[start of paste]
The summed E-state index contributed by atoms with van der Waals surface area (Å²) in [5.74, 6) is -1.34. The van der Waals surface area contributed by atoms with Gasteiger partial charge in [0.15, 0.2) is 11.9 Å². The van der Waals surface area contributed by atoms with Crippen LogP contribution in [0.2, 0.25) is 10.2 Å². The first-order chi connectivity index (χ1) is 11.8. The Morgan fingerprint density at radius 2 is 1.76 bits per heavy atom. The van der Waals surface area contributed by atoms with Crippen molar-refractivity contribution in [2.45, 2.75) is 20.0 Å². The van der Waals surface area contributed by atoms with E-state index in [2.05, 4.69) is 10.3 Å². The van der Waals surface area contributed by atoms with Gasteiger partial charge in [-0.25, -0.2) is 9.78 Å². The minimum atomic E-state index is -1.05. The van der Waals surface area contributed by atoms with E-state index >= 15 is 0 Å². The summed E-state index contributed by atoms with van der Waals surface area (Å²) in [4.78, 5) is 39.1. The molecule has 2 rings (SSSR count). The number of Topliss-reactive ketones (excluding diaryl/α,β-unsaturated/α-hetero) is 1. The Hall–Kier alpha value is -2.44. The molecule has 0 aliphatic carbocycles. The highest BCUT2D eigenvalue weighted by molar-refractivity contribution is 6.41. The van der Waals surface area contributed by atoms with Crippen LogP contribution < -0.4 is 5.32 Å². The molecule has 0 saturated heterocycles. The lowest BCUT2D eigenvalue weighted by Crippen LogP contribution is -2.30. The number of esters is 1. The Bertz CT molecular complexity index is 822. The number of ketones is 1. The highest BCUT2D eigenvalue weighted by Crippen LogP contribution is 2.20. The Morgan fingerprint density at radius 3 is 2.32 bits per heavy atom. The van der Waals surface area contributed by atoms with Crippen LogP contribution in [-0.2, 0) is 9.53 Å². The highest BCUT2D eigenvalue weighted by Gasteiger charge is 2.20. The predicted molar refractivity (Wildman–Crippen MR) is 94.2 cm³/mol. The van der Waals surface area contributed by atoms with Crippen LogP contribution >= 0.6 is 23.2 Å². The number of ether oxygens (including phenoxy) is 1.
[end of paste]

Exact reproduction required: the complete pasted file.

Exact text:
The summed E-state index contributed by atoms with van der Waals surface area (Å²) in [5.74, 6) is -1.34. The van der Waals surface area contributed by atoms with Gasteiger partial charge in [0.15, 0.2) is 11.9 Å². The van der Waals surface area contributed by atoms with Crippen LogP contribution in [0.2, 0.25) is 10.2 Å². The first-order chi connectivity index (χ1) is 11.8. The Morgan fingerprint density at radius 2 is 1.76 bits per heavy atom. The van der Waals surface area contributed by atoms with Crippen molar-refractivity contribution in [2.45, 2.75) is 20.0 Å². The van der Waals surface area contributed by atoms with E-state index in [2.05, 4.69) is 10.3 Å². The van der Waals surface area contributed by atoms with Gasteiger partial charge in [-0.25, -0.2) is 9.78 Å². The minimum atomic E-state index is -1.05. The van der Waals surface area contributed by atoms with E-state index >= 15 is 0 Å². The summed E-state index contributed by atoms with van der Waals surface area (Å²) in [4.78, 5) is 39.1. The molecule has 2 rings (SSSR count). The number of Topliss-reactive ketones (excluding diaryl/α,β-unsaturated/α-hetero) is 1. The Hall–Kier alpha value is -2.44. The molecule has 0 aliphatic carbocycles. The highest BCUT2D eigenvalue weighted by molar-refractivity contribution is 6.41. The van der Waals surface area contributed by atoms with Crippen LogP contribution < -0.4 is 5.32 Å². The molecule has 0 saturated heterocycles. The lowest BCUT2D eigenvalue weighted by Crippen LogP contribution is -2.30. The number of esters is 1. The Bertz CT molecular complexity index is 822. The number of ketones is 1. The highest BCUT2D eigenvalue weighted by Crippen LogP contribution is 2.20. The Morgan fingerprint density at radius 3 is 2.32 bits per heavy atom. The van der Waals surface area contributed by atoms with Crippen LogP contribution in [-0.2, 0) is 9.53 Å². The highest BCUT2D eigenvalue weighted by Gasteiger charge is 2.20. The predicted molar refractivity (Wildman–Crippen MR) is 94.2 cm³/mol. The van der Waals surface area contributed by atoms with Crippen LogP contribution >= 0.6 is 23.2 Å². The number of ether oxygens (including phenoxy) is 1.